Which of the following photos is a macro shot, which is not?
Usually when we see a close-up object like a flower or insect in a photograph, we call that photo macro. We don’t pay much attention to the magnification. It doesn’t matter when describing a good photograph, but if we are interested in the macro, we need to know it as a definition.
When I was using a compact camera, I did a lot of close-ups. With a lens that can close focus to 5cm, I have achieved quite satisfactory images. I didn’t think what could be done or what could be used to get more details. I’ve never seen professional macro shots. If I got too close, the insects flew away, and the closer I got to them, the more detail I could get in a photo. That was the whole point.
So how close can we get? Are all close-up photos always macro?
The first thing we need to decide in the macro shoot is: “framing first or magnification first?”.
If we are approaching more aesthetically and viewing the whole object with its surroundings, the framing is more important to us. The magnification rate that creates the frame we want is the value. We usually work at low magnifications. So we use general purpose equipment that can operate at different magnifications.
If we focus on the details, we try to create the appropriate frame at that magnification by selecting our equipment for a certain magnification. Although bellows or helicoids provide a certain degree of flexibility for variable magnification, this is usually in a narrow range. We’re dealing with a more specific area of the object. Like a fly’s portrait.
I have classified some magnifications according to the equipment and the difficulty.
This is usually the case with large-area shots that we emphasize the framing. By definition, if we do less than 1:1 magnification we call them close-ups. For example, since the size of a butterfly is naturally much larger than the sensor of our camera, we cannot use 1X to frame it all. 0.25X or maybe less magnification will be appropriate.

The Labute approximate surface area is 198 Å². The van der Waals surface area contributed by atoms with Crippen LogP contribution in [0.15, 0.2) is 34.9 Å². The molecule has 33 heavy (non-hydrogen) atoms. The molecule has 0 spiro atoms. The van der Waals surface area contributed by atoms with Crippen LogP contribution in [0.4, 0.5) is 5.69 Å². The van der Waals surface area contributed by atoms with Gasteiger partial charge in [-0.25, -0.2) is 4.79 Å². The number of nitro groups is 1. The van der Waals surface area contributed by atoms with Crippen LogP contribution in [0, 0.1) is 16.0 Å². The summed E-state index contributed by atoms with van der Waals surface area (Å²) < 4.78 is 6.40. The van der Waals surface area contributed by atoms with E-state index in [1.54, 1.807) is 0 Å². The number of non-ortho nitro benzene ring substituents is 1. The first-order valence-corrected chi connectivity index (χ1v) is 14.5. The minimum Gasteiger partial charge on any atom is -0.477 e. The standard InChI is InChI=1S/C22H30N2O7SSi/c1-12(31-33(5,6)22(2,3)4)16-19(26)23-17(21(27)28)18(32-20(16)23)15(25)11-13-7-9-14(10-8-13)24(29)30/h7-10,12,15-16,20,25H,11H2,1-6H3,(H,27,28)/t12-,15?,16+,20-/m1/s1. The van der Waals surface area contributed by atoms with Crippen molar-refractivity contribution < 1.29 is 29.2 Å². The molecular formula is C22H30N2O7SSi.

The photos we take with non-macro lenses or with tele lenses, are in this class. Most zoom lenses are not actually macro lenses, as their magnification is below 0.5X even if they are called “macro”.
In some sources, 0.5X magnification is also included in the macro definition, but I will call 0.5X and below as close-up.
Long after I started taking pictures, I learned that there was a certain limit about macro shoting. 1:1 magnification, briefly 1X is the limit that determines whether a photo is a real macro.
When we say 1X, it doesn’t sound impressive. It doesn’t seem like we’re actually magnifying it if it is only 1X 🙂 Then we need to interpret it in another way. The 1X magnification is that the real size of the object and the projection of it on the camera’s sensor is the same when we focus on it. So if you are shooting a fly of 1cm, your sensor will have a 1cm long image.
In the photo below, we can show the situation in a fictional way.
Well, if we wonder how many pixels this 1cm fly will be, we have to calculate. Our sensor size and its resolution (megapixels) will determine it.
If we know the size of a pixel on the sensor, we also know how many pixels will be in 1cm . Let’s shoot this photo with the Pentax K-x. According to APS-C (23.6 x 15.8 mm) sensor with 4352 x 2868 resolution:
23.6mm sensor —-> 4352 pixel
10mm (fly) —–> ? pixel
If we calculate the proportion, a 1cm fly is 1844 pixels with the Pentax K-x at 1:1 magnification. After that, we have the chance to calculate the actual length of any object we take with the same magnification. For example, if the diameter of the eye of the same fly is 400 pixels in the photo, we can find out that it is (400 x 23.6 / 4352) = 2.16mm in real life .
Above 1:1 magnification
At this point I skip all the definitions, because actual fun begins above 1X. There are soooo many methods to achieve these magnifications. There’s a road without end. And I plan to publish many articles to tell you everything I’ve tried.